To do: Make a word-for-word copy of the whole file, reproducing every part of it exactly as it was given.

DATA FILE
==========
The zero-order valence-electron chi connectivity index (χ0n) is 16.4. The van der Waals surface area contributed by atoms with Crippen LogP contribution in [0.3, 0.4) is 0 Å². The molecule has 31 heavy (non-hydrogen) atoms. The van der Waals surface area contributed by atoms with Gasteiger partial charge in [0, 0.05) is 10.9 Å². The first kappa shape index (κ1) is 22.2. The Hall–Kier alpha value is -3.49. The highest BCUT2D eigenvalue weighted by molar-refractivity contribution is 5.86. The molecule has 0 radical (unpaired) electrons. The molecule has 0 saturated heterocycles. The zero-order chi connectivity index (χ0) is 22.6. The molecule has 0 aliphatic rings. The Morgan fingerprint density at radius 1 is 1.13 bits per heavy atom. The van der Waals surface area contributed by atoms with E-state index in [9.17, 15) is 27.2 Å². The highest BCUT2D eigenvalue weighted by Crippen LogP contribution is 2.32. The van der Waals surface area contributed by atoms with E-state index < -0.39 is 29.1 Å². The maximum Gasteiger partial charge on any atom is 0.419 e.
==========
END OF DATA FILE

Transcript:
The zero-order valence-electron chi connectivity index (χ0n) is 16.4. The van der Waals surface area contributed by atoms with Crippen LogP contribution in [0.3, 0.4) is 0 Å². The molecule has 31 heavy (non-hydrogen) atoms. The van der Waals surface area contributed by atoms with Gasteiger partial charge in [0, 0.05) is 10.9 Å². The first kappa shape index (κ1) is 22.2. The Hall–Kier alpha value is -3.49. The highest BCUT2D eigenvalue weighted by molar-refractivity contribution is 5.86. The molecule has 0 radical (unpaired) electrons. The molecule has 0 saturated heterocycles. The zero-order chi connectivity index (χ0) is 22.6. The molecule has 0 aliphatic rings. The Morgan fingerprint density at radius 1 is 1.13 bits per heavy atom. The van der Waals surface area contributed by atoms with E-state index in [9.17, 15) is 27.2 Å². The highest BCUT2D eigenvalue weighted by Crippen LogP contribution is 2.32. The van der Waals surface area contributed by atoms with E-state index < -0.39 is 29.1 Å². The maximum Gasteiger partial charge on any atom is 0.419 e.